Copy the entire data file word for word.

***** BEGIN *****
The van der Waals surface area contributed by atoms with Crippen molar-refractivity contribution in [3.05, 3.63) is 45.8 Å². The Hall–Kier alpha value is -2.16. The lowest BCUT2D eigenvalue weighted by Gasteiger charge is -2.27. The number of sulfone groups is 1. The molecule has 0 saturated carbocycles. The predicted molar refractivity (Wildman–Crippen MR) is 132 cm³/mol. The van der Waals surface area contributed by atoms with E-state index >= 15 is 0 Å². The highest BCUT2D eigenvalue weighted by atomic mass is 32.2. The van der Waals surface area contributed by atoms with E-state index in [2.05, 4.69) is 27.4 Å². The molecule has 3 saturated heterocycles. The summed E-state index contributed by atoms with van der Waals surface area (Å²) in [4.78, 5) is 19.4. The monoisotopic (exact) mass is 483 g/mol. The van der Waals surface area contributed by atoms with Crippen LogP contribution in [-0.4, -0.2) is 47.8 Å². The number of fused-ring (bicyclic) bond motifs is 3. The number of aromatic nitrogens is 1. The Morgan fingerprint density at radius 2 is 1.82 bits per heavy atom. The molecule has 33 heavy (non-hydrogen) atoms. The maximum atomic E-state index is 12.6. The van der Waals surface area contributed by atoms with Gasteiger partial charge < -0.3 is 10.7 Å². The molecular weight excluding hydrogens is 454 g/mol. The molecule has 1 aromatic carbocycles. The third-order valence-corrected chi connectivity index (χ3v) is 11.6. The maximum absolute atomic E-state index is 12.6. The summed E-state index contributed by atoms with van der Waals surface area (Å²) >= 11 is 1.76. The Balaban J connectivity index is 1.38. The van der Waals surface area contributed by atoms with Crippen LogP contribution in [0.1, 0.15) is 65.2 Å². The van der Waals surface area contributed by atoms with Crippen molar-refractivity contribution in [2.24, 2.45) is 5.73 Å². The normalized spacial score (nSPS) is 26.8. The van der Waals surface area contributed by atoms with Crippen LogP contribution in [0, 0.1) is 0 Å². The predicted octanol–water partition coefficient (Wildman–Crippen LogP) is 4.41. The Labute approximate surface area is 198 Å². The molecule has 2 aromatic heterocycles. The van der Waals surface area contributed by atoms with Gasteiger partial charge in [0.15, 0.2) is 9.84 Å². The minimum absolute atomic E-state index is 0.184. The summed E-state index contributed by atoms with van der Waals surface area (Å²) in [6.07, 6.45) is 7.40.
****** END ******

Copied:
The van der Waals surface area contributed by atoms with Crippen molar-refractivity contribution in [3.05, 3.63) is 45.8 Å². The Hall–Kier alpha value is -2.16. The lowest BCUT2D eigenvalue weighted by Gasteiger charge is -2.27. The number of sulfone groups is 1. The molecule has 0 saturated carbocycles. The predicted molar refractivity (Wildman–Crippen MR) is 132 cm³/mol. The van der Waals surface area contributed by atoms with E-state index >= 15 is 0 Å². The highest BCUT2D eigenvalue weighted by atomic mass is 32.2. The van der Waals surface area contributed by atoms with E-state index in [2.05, 4.69) is 27.4 Å². The molecule has 3 saturated heterocycles. The summed E-state index contributed by atoms with van der Waals surface area (Å²) in [4.78, 5) is 19.4. The monoisotopic (exact) mass is 483 g/mol. The van der Waals surface area contributed by atoms with Crippen LogP contribution in [-0.4, -0.2) is 47.8 Å². The number of fused-ring (bicyclic) bond motifs is 3. The number of aromatic nitrogens is 1. The Morgan fingerprint density at radius 2 is 1.82 bits per heavy atom. The molecule has 33 heavy (non-hydrogen) atoms. The maximum atomic E-state index is 12.6. The van der Waals surface area contributed by atoms with Gasteiger partial charge < -0.3 is 10.7 Å². The molecular weight excluding hydrogens is 454 g/mol. The molecule has 1 aromatic carbocycles. The third-order valence-corrected chi connectivity index (χ3v) is 11.6. The maximum absolute atomic E-state index is 12.6. The summed E-state index contributed by atoms with van der Waals surface area (Å²) >= 11 is 1.76. The Balaban J connectivity index is 1.38. The van der Waals surface area contributed by atoms with Crippen LogP contribution in [0.1, 0.15) is 65.2 Å². The van der Waals surface area contributed by atoms with Crippen molar-refractivity contribution in [2.24, 2.45) is 5.73 Å². The normalized spacial score (nSPS) is 26.8. The van der Waals surface area contributed by atoms with Crippen LogP contribution in [0, 0.1) is 0 Å². The predicted octanol–water partition coefficient (Wildman–Crippen LogP) is 4.41. The Labute approximate surface area is 198 Å². The molecule has 2 aromatic heterocycles. The van der Waals surface area contributed by atoms with Gasteiger partial charge in [0.15, 0.2) is 9.84 Å². The minimum absolute atomic E-state index is 0.184. The summed E-state index contributed by atoms with van der Waals surface area (Å²) in [6.07, 6.45) is 7.40.